QUAIL MUTTERINGS #21. The Basketball Hoop (April 8, 2013)
One of my meanderings up the canyon finds me halted, standing on a bare spot of brown next to the ancient oak which held my childhood’s basketball hoop. That particular tree, however, isn’t there anymore, but the one right next to it still is. But for this moment everything is how it was – leaving me standing in my past.
The worn geometric patterns on the faded orange ball allow my left hand to grasp, dribble and maintain control of its direction on this uneven ground. The regular, hollow thumping mesmerizes and pulls me deeper into my pre-teen body. The one that is constantly on the move. Aiming high I shoot up towards the dusty green leaves allowing my buoyant, rubber friend to descend directly down through the net with a “swoosh.” There’s no flat backboard to bank off of. If I want to make a bank shot my hands have learned, through practice, to use the less curved portion of the trunk above as a surrogate.
The warm, dry breeze, carrying the surrounding scents of sage brush and decomposing horse manure, sends my stray hairs dancing, tickling my forehead. I smooth them back behind my ears with the palm of my hand using the sweat as a natural hair spray. The rough bark of the oak pokes my back when I lean into it to remove a leaf from between my dirty toes. A cloud of dust reaches me and I turn to notice my cousin riding his bike over to the house, his tires slipping on the dirt as he peddles too fast for his treads to grip. He won’t interrupt me. He’s just out for a jaunt. I have plenty of time, the sun is only beginning its descent to the west.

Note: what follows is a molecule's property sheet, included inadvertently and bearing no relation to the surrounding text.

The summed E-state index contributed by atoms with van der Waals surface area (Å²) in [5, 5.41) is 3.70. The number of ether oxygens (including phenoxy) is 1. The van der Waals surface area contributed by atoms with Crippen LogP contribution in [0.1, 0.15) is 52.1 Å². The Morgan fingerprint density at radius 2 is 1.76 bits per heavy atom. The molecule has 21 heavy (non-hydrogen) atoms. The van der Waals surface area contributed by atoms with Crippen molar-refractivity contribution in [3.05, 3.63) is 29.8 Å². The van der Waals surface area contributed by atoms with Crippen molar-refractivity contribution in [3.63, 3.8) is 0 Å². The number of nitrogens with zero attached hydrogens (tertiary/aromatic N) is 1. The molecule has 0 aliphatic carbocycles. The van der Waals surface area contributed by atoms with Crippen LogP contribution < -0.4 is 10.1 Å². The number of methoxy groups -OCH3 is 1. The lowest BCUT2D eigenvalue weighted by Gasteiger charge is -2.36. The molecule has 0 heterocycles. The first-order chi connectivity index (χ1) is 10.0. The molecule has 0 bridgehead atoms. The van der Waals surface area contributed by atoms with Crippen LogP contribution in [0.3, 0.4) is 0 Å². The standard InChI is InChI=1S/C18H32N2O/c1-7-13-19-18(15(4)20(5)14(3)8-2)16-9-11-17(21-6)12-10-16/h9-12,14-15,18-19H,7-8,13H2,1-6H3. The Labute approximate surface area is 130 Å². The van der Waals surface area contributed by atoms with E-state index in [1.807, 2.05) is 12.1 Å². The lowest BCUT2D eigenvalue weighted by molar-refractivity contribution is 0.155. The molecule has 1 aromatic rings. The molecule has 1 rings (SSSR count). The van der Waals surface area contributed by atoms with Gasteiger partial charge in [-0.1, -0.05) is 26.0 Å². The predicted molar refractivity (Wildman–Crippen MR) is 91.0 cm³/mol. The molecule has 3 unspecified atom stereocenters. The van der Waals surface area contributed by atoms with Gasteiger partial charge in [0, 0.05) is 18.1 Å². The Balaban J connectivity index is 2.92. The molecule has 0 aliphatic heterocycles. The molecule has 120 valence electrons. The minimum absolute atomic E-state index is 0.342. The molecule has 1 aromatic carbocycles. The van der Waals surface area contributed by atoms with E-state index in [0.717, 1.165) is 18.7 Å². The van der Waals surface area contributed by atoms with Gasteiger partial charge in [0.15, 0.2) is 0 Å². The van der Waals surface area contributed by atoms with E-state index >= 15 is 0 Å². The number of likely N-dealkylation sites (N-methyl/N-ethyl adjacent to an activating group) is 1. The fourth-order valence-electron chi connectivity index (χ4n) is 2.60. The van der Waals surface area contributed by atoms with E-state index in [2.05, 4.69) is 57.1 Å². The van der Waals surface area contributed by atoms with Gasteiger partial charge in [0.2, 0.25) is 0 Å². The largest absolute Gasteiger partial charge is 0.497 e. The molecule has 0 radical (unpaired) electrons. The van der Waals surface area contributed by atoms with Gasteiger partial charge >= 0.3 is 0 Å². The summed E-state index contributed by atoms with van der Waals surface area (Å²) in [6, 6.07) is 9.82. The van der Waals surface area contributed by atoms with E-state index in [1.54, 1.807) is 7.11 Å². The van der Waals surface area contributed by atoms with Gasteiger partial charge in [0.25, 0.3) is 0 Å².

A few short steps take me to the grey, metal bar that Dad installed for me to flip around and hang from – to use up some of my excess energy. My hands wrap around the familiar iron rod and I kick over the top. Pumping into a cast I shoot my right leg through, under my body, to straddle the bar. After four mil-circles I turn sideways and do a few windmills before putting my other leg over to hang from my knees. This feels good. A different perspective on things is interesting. The underside of the cupped oak leaves reveal exposed veins, part of the tree’s circulatory system. The mottled, hazy blue sky holds buttermilk clouds to the east while the sparkling light trickles through the foliage canopy to a spot on my tummy, since my ripped T-shirt hangs around my armpits. Even now, I’m reminded of a previous time when I was five or six, hanging on my knees eating potato chips. A red ant had crawled into the salty bag lying on the ground and was on a chip that I put into my mouth. “Ouch” did that hurt!
Every so often I get whiffs of the existence of tree ants so it’s no surprise when I see highways of them marching up and down the massive tree trunk. Another reminder of the long, luxurious days of summer, my favorite time of year. When there’s no school and time and freedom stretch out around me. The creosoted, split-rail wooden chute (a narrow, four-posted mini corral which Mom built for treating sick horses) hangs from the ground nearby. Or is it standing on the sky? From my upside down vantage point it’s kind of hard to tell. It’s similar to the view I have while lying supine on my surfboard, in the pond down the road, when I tip my head backwards into the water. Either way, it’s a trippy sensation you can get without being in a drug-induced state. Humans of all cultures seek paranormal sensations. As children, didn’t we all enjoy turning around and around in circles long enough to get dizzy and fall down?
For now, my reverie has subsided and I head back to the house. The grass is growing in the middle of the road like those horse and buggy lanes of yesteryear and wildflowers are poking up everywhere. Spring is in the air and I can feel it. And that means that those long, luxurious dog-days of summer are on their way.
Chi Varnado is the author of two books. Her memoir, A CANYON TRILOGY: Life Before, During and After the Cedar Fire, and her children’s book, The Tale of Broken Tail, are both available from www.amazon.com. Chi directs the Ramona Dance Centre: www.ramonadancecentre.com. Her collection of essays, Quail Mutterings, can be found on www.chivarnado.com.